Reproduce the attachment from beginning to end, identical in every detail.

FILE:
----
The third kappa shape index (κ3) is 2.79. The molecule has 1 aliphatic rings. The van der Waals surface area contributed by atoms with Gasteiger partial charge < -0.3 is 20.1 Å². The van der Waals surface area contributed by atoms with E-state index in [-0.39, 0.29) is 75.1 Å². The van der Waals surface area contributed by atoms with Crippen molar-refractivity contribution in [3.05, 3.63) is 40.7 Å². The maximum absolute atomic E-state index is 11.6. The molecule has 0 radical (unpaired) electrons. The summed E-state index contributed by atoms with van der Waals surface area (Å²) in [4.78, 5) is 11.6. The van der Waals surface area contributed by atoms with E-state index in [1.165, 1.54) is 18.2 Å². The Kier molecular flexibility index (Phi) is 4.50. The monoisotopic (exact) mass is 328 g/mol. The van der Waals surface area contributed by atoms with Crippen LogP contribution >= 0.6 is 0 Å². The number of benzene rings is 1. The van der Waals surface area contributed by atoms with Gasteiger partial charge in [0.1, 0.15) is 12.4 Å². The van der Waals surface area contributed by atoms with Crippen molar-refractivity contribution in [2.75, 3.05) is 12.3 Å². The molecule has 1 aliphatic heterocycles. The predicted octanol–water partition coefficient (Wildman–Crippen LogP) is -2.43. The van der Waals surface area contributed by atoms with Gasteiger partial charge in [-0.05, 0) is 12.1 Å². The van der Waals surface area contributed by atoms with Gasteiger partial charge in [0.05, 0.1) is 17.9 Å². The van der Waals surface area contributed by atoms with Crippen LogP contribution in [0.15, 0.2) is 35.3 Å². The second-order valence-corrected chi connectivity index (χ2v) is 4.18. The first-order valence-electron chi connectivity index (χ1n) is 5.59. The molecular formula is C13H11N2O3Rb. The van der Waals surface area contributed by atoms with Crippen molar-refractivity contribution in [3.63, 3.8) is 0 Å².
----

The third kappa shape index (κ3) is 2.79. The molecule has 1 aliphatic rings. The van der Waals surface area contributed by atoms with Gasteiger partial charge < -0.3 is 20.1 Å². The van der Waals surface area contributed by atoms with E-state index in [-0.39, 0.29) is 75.1 Å². The van der Waals surface area contributed by atoms with Crippen molar-refractivity contribution in [3.05, 3.63) is 40.7 Å². The maximum absolute atomic E-state index is 11.6. The molecule has 0 radical (unpaired) electrons. The summed E-state index contributed by atoms with van der Waals surface area (Å²) in [4.78, 5) is 11.6. The van der Waals surface area contributed by atoms with E-state index in [1.165, 1.54) is 18.2 Å². The Kier molecular flexibility index (Phi) is 4.50. The monoisotopic (exact) mass is 328 g/mol. The van der Waals surface area contributed by atoms with Crippen LogP contribution >= 0.6 is 0 Å². The number of benzene rings is 1. The van der Waals surface area contributed by atoms with Gasteiger partial charge in [0.1, 0.15) is 12.4 Å². The van der Waals surface area contributed by atoms with Crippen molar-refractivity contribution in [2.75, 3.05) is 12.3 Å². The molecule has 1 aliphatic heterocycles. The predicted octanol–water partition coefficient (Wildman–Crippen LogP) is -2.43. The van der Waals surface area contributed by atoms with Gasteiger partial charge in [-0.05, 0) is 12.1 Å². The van der Waals surface area contributed by atoms with Gasteiger partial charge in [0.05, 0.1) is 17.9 Å². The van der Waals surface area contributed by atoms with Crippen LogP contribution in [0.15, 0.2) is 35.3 Å². The second-order valence-corrected chi connectivity index (χ2v) is 4.18. The first-order valence-electron chi connectivity index (χ1n) is 5.59. The molecular formula is C13H11N2O3Rb. The van der Waals surface area contributed by atoms with Crippen molar-refractivity contribution in [3.63, 3.8) is 0 Å².